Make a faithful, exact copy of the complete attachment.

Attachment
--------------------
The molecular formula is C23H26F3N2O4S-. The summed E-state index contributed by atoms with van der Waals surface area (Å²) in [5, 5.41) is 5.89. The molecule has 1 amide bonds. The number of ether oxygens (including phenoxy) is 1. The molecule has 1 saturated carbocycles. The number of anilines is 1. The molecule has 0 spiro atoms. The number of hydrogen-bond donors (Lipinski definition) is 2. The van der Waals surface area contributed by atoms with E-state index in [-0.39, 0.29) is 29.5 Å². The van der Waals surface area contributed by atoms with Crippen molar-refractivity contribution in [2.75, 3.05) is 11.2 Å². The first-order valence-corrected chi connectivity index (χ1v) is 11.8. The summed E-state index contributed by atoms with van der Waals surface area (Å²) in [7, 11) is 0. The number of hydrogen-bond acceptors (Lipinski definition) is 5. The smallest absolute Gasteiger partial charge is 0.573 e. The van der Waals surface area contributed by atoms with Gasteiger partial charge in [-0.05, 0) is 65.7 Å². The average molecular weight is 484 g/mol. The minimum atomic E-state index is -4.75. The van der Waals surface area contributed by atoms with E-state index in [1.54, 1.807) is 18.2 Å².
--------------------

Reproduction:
The molecular formula is C23H26F3N2O4S-. The summed E-state index contributed by atoms with van der Waals surface area (Å²) in [5, 5.41) is 5.89. The molecule has 1 amide bonds. The number of ether oxygens (including phenoxy) is 1. The molecule has 1 saturated carbocycles. The number of anilines is 1. The molecule has 0 spiro atoms. The number of hydrogen-bond donors (Lipinski definition) is 2. The van der Waals surface area contributed by atoms with E-state index in [-0.39, 0.29) is 29.5 Å². The van der Waals surface area contributed by atoms with Crippen molar-refractivity contribution in [2.75, 3.05) is 11.2 Å². The first-order valence-corrected chi connectivity index (χ1v) is 11.8. The summed E-state index contributed by atoms with van der Waals surface area (Å²) in [7, 11) is 0. The number of hydrogen-bond acceptors (Lipinski definition) is 5. The smallest absolute Gasteiger partial charge is 0.573 e. The van der Waals surface area contributed by atoms with Gasteiger partial charge in [-0.05, 0) is 65.7 Å². The average molecular weight is 484 g/mol. The minimum atomic E-state index is -4.75. The van der Waals surface area contributed by atoms with E-state index in [1.54, 1.807) is 18.2 Å².